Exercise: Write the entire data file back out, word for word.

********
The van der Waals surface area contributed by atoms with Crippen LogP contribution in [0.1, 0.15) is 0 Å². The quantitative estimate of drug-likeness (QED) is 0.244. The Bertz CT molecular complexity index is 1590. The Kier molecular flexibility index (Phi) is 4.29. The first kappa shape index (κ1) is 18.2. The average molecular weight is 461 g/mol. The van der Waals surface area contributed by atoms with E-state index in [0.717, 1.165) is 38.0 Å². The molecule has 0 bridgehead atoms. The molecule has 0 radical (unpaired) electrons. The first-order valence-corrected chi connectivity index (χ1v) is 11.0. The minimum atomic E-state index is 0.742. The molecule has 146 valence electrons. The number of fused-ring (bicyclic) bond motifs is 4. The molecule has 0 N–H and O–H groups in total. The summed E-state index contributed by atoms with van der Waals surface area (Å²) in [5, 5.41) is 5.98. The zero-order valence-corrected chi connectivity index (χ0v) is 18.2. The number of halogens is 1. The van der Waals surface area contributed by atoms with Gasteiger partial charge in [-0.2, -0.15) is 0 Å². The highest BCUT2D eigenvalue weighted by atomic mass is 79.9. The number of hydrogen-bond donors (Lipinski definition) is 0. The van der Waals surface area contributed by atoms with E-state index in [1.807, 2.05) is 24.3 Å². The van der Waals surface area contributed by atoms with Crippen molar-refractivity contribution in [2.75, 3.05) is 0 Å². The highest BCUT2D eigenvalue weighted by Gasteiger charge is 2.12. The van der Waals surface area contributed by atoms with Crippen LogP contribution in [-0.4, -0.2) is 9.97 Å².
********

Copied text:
The van der Waals surface area contributed by atoms with Crippen LogP contribution in [0.1, 0.15) is 0 Å². The quantitative estimate of drug-likeness (QED) is 0.244. The Bertz CT molecular complexity index is 1590. The Kier molecular flexibility index (Phi) is 4.29. The first kappa shape index (κ1) is 18.2. The average molecular weight is 461 g/mol. The van der Waals surface area contributed by atoms with E-state index in [0.717, 1.165) is 38.0 Å². The molecule has 0 bridgehead atoms. The molecule has 0 radical (unpaired) electrons. The first-order valence-corrected chi connectivity index (χ1v) is 11.0. The minimum atomic E-state index is 0.742. The molecule has 146 valence electrons. The number of fused-ring (bicyclic) bond motifs is 4. The molecule has 0 N–H and O–H groups in total. The summed E-state index contributed by atoms with van der Waals surface area (Å²) in [5, 5.41) is 5.98. The zero-order valence-corrected chi connectivity index (χ0v) is 18.2. The number of halogens is 1. The van der Waals surface area contributed by atoms with Gasteiger partial charge in [-0.2, -0.15) is 0 Å². The highest BCUT2D eigenvalue weighted by atomic mass is 79.9. The number of hydrogen-bond donors (Lipinski definition) is 0. The van der Waals surface area contributed by atoms with E-state index in [1.807, 2.05) is 24.3 Å². The van der Waals surface area contributed by atoms with Crippen molar-refractivity contribution in [2.75, 3.05) is 0 Å². The highest BCUT2D eigenvalue weighted by Gasteiger charge is 2.12. The van der Waals surface area contributed by atoms with Crippen LogP contribution in [-0.4, -0.2) is 9.97 Å².